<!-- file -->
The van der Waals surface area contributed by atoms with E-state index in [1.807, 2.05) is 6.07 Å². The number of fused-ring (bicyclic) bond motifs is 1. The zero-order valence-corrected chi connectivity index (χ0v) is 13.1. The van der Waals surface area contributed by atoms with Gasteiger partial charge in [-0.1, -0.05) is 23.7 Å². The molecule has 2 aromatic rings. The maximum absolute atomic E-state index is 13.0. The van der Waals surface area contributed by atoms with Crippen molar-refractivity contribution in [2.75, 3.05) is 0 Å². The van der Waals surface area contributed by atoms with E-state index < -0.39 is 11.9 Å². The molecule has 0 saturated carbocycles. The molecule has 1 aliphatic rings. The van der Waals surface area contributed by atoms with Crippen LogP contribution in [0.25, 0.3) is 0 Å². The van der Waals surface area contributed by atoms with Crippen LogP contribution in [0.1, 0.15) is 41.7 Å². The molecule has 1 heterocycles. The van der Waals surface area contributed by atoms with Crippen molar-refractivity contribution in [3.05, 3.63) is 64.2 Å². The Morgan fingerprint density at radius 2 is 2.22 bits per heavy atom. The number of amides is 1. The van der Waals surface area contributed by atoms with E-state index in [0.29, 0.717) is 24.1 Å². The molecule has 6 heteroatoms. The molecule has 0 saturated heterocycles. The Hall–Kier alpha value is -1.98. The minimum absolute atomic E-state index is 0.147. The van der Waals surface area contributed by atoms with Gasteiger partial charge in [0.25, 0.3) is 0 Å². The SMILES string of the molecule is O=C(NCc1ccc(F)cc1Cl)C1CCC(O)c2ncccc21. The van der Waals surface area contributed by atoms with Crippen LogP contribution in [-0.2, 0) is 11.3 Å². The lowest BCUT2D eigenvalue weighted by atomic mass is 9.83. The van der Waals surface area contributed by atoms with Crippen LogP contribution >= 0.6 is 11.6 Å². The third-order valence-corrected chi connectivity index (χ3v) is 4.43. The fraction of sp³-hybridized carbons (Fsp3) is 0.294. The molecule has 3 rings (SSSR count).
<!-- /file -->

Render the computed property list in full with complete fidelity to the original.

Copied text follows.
The van der Waals surface area contributed by atoms with E-state index in [1.807, 2.05) is 6.07 Å². The number of fused-ring (bicyclic) bond motifs is 1. The zero-order valence-corrected chi connectivity index (χ0v) is 13.1. The van der Waals surface area contributed by atoms with Gasteiger partial charge in [-0.1, -0.05) is 23.7 Å². The molecule has 2 aromatic rings. The maximum absolute atomic E-state index is 13.0. The van der Waals surface area contributed by atoms with Crippen molar-refractivity contribution in [2.75, 3.05) is 0 Å². The van der Waals surface area contributed by atoms with E-state index < -0.39 is 11.9 Å². The molecule has 0 saturated carbocycles. The molecule has 1 aliphatic rings. The van der Waals surface area contributed by atoms with Crippen LogP contribution in [0.25, 0.3) is 0 Å². The van der Waals surface area contributed by atoms with Crippen LogP contribution in [0.1, 0.15) is 41.7 Å². The molecule has 1 heterocycles. The van der Waals surface area contributed by atoms with Crippen molar-refractivity contribution in [3.05, 3.63) is 64.2 Å². The Morgan fingerprint density at radius 2 is 2.22 bits per heavy atom. The number of amides is 1. The van der Waals surface area contributed by atoms with E-state index in [0.29, 0.717) is 24.1 Å². The molecule has 6 heteroatoms. The molecule has 0 saturated heterocycles. The Hall–Kier alpha value is -1.98. The minimum absolute atomic E-state index is 0.147. The van der Waals surface area contributed by atoms with Gasteiger partial charge in [0.25, 0.3) is 0 Å². The SMILES string of the molecule is O=C(NCc1ccc(F)cc1Cl)C1CCC(O)c2ncccc21. The van der Waals surface area contributed by atoms with Crippen LogP contribution in [-0.2, 0) is 11.3 Å². The lowest BCUT2D eigenvalue weighted by atomic mass is 9.83. The van der Waals surface area contributed by atoms with Crippen LogP contribution >= 0.6 is 11.6 Å². The third-order valence-corrected chi connectivity index (χ3v) is 4.43. The fraction of sp³-hybridized carbons (Fsp3) is 0.294. The molecule has 3 rings (SSSR count).